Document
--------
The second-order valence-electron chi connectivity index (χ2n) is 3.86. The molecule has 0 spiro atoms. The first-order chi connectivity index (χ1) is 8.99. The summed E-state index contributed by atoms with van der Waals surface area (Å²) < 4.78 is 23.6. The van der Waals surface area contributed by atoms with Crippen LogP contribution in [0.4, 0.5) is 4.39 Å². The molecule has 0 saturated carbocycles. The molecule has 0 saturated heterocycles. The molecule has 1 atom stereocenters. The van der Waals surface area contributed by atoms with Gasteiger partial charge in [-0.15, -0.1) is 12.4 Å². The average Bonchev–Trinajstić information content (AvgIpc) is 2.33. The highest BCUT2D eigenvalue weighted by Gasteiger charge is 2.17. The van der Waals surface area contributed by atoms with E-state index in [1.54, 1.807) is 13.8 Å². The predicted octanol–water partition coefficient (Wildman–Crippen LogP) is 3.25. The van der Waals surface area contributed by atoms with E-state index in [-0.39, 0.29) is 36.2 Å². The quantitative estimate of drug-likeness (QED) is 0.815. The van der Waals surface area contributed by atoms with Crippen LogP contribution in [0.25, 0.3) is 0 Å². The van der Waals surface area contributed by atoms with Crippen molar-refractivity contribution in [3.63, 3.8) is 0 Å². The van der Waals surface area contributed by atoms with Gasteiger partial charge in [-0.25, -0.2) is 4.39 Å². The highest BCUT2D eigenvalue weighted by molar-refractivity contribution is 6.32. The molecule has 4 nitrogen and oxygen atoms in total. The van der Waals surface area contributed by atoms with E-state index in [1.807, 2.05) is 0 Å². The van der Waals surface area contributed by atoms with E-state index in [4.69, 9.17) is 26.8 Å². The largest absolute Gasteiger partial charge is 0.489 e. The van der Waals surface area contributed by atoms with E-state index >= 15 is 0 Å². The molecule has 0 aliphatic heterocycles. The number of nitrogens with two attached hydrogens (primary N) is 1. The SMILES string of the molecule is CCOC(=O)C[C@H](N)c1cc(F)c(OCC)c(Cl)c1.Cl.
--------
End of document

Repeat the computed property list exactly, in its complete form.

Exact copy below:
The second-order valence-electron chi connectivity index (χ2n) is 3.86. The molecule has 0 spiro atoms. The first-order chi connectivity index (χ1) is 8.99. The summed E-state index contributed by atoms with van der Waals surface area (Å²) < 4.78 is 23.6. The van der Waals surface area contributed by atoms with Crippen LogP contribution in [0.4, 0.5) is 4.39 Å². The molecule has 0 saturated carbocycles. The molecule has 0 saturated heterocycles. The molecule has 1 atom stereocenters. The van der Waals surface area contributed by atoms with Gasteiger partial charge in [-0.15, -0.1) is 12.4 Å². The average Bonchev–Trinajstić information content (AvgIpc) is 2.33. The highest BCUT2D eigenvalue weighted by Gasteiger charge is 2.17. The van der Waals surface area contributed by atoms with E-state index in [1.54, 1.807) is 13.8 Å². The predicted octanol–water partition coefficient (Wildman–Crippen LogP) is 3.25. The van der Waals surface area contributed by atoms with E-state index in [-0.39, 0.29) is 36.2 Å². The quantitative estimate of drug-likeness (QED) is 0.815. The van der Waals surface area contributed by atoms with Crippen LogP contribution in [0.25, 0.3) is 0 Å². The van der Waals surface area contributed by atoms with Crippen molar-refractivity contribution in [3.63, 3.8) is 0 Å². The van der Waals surface area contributed by atoms with Gasteiger partial charge in [-0.25, -0.2) is 4.39 Å². The highest BCUT2D eigenvalue weighted by molar-refractivity contribution is 6.32. The molecule has 4 nitrogen and oxygen atoms in total. The van der Waals surface area contributed by atoms with E-state index in [1.807, 2.05) is 0 Å². The van der Waals surface area contributed by atoms with E-state index in [4.69, 9.17) is 26.8 Å². The largest absolute Gasteiger partial charge is 0.489 e. The van der Waals surface area contributed by atoms with E-state index >= 15 is 0 Å². The molecule has 0 aliphatic heterocycles. The number of nitrogens with two attached hydrogens (primary N) is 1. The SMILES string of the molecule is CCOC(=O)C[C@H](N)c1cc(F)c(OCC)c(Cl)c1.Cl.